Political Divisiveness

Thoughts on the creative process and inspiration from creators Philip Sanders and Kassandra La Giusa-Riedeman.

We can remember, the day after the election, the sense of insecurity felt across the nation. Unsure of people that would soon be in power and they would live up to the position they were obtaining or what it meant for people that opposed the new administrative propositions. Communication broke down. People aligned with their own parties. If your views weren’t the same as your friends, they might block you on social media.

In several classes a professor would address the election to the class and then ask the students what they needed in that moment? Music seemed to be the answer for many people.  It was a way to escape from reality and at the same time express how you were feeling at the moment.

When Kasandra and I discussed AUTS topics, we noticed  that people who were our friends and family had stopped talking to each other because of party affiliation. We wanted to find a way to bring people together again. We felt that we needed to focus on what can bring us together and what is breaking us apart.

We both hope this piece symbolizes our feelings and is a step in the right direction of opening up the channels of communication. For our piece we are symbolizing the colors of red and blue people who have differences and using purple as the spirit that wants to bring the country back together. We feel the color purple is the perfect symbol of unity because red and blue together creates this color.

Symbolic Explanation

  • Red symbolizes one polarized group of people.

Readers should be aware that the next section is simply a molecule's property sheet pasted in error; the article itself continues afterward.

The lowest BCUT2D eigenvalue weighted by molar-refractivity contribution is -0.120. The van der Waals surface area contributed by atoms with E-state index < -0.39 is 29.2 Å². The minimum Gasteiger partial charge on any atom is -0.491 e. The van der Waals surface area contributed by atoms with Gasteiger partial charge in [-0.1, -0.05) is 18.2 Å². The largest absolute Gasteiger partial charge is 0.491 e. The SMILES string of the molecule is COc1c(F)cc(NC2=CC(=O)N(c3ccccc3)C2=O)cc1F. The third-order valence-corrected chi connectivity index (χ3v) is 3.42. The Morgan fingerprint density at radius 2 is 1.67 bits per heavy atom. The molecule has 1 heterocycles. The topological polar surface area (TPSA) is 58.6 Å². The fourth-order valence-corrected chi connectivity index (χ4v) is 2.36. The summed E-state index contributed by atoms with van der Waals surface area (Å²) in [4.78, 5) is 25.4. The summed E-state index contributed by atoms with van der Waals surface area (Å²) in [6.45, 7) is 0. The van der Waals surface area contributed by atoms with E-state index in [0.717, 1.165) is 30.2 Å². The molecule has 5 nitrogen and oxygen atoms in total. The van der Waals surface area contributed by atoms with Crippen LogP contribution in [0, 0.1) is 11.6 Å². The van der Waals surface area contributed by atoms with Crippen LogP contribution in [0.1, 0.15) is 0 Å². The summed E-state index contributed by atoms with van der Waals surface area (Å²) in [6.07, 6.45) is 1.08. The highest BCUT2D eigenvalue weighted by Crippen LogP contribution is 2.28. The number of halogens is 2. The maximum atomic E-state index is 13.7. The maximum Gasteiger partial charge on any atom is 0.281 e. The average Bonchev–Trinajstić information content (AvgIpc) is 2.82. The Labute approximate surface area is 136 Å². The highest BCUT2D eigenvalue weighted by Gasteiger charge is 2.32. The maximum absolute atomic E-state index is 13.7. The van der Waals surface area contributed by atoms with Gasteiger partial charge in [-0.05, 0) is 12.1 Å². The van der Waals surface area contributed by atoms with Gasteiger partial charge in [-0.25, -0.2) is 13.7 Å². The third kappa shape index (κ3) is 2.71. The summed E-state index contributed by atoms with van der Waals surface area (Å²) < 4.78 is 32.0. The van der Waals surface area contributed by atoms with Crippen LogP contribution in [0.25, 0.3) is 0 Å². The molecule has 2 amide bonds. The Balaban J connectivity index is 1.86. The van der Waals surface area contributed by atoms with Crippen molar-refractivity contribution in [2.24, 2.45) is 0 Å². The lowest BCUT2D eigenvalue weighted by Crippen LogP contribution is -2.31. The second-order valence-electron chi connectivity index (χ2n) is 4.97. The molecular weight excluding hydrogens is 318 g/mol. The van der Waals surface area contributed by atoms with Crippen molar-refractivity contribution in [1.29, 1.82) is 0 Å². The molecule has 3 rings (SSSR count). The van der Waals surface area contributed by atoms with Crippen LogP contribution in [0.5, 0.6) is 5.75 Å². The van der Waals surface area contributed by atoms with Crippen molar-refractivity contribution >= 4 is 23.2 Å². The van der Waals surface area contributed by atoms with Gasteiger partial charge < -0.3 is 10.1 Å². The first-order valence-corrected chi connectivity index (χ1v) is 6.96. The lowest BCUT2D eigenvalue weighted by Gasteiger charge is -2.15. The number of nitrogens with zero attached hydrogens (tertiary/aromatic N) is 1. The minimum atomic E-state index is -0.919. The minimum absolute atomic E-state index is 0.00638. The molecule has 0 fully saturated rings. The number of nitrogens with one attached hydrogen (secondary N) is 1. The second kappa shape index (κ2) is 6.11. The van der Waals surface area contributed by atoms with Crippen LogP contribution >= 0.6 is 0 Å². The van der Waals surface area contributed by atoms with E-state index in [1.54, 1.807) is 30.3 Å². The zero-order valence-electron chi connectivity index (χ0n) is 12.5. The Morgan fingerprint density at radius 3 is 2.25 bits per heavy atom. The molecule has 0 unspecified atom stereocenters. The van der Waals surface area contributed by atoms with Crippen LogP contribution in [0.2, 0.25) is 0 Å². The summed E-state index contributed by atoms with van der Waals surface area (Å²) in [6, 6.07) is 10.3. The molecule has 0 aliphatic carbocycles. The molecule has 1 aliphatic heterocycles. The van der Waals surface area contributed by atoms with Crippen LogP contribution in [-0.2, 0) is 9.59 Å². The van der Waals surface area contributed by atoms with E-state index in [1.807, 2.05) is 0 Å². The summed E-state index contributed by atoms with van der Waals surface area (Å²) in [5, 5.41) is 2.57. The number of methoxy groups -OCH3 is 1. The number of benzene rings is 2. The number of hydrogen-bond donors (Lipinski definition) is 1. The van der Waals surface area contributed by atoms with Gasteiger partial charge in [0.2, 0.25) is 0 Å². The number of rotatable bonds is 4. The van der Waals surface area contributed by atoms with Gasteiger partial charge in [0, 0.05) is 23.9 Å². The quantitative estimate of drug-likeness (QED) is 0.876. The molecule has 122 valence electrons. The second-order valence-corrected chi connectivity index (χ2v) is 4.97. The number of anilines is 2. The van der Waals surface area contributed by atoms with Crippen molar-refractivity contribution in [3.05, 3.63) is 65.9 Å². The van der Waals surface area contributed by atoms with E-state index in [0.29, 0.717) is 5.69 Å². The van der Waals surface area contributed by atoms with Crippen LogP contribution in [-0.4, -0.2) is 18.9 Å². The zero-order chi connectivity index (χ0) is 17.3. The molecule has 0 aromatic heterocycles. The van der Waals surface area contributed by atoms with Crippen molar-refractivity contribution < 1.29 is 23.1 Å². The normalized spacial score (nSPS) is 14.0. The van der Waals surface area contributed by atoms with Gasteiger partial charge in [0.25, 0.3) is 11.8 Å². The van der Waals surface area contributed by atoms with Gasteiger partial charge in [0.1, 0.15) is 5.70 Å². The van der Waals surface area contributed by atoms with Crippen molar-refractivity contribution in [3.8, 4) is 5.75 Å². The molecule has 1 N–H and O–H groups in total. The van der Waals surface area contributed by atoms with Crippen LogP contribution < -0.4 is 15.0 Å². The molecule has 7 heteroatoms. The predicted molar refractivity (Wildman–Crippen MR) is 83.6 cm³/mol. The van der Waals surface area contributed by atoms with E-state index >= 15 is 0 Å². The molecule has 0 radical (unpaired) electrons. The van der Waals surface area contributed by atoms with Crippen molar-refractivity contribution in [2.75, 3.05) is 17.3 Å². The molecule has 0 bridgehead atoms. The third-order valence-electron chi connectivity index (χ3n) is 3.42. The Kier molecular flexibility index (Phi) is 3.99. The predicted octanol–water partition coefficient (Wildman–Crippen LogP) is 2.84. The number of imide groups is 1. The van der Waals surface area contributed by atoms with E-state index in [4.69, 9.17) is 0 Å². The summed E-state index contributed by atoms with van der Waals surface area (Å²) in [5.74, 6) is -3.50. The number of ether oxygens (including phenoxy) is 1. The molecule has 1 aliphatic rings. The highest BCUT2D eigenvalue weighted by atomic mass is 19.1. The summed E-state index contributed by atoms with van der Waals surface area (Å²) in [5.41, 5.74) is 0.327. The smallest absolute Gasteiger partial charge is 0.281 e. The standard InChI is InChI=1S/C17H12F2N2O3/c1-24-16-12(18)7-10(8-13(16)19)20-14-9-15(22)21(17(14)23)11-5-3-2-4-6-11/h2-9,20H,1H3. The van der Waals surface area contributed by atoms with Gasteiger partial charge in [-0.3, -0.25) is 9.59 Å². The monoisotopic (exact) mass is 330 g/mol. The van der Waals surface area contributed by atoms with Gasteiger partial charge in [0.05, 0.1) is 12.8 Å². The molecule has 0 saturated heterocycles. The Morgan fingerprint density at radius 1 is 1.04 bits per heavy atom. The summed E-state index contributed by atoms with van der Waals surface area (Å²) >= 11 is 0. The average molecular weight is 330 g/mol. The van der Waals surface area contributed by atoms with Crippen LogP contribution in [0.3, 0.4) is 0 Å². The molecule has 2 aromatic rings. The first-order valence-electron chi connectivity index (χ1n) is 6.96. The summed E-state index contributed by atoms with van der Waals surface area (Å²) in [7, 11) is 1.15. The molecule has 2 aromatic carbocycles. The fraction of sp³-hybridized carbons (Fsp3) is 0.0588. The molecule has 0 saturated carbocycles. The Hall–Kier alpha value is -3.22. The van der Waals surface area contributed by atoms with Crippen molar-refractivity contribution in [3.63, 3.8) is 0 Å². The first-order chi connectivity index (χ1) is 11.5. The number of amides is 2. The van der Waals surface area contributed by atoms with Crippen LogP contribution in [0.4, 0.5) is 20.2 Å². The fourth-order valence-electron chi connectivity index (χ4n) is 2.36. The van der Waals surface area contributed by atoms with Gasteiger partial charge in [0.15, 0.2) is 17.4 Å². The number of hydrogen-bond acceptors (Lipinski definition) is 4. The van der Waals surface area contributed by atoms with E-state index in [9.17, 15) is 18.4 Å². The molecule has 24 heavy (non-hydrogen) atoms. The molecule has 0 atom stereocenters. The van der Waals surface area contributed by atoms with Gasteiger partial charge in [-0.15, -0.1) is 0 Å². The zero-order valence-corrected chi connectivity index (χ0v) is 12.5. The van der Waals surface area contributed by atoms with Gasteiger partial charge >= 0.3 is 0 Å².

• Blue symbolizes another group of people.
  • Purple symbolizes our commonalities, that inside we are all human and have a right to our own opinions. 
  • Each brick is symbolized by what each party fears about the other.

Collaboration and Understanding

Through the collaborative process, our group stumbled upon a series called The Messy Truth with Van Jones. Jones a democrat went to visit a family that was primarily republican. While they all had differences and arguments too they all believed that we had to not let each other be dived by our opinions. One thing that struck us while watching the interview is that by breaking down communications we are starting a war. Van Jones went on to say that Republicans are concerned with liberties, having individual rights. Democrats are concerned with justice and making sure everyone was fair equal and protected by the government. He then said they both need each other. Liberty without justice is totalitarianism, and justice without liberty is corporatism. They are both bad and need each other. The best way to start is having respect for each other and accepting and trying to understand why someone is affiliated with their party and understanding that it’s ok and shouldn’t hate each other for it.

-Philip Sanders, Student

Liberty, Justice, and Respect.


Posted by Team Van | 11tvp November 06, 2016. Van Jones. N.p., 4th Nov. 2016. Web. 24 Apr.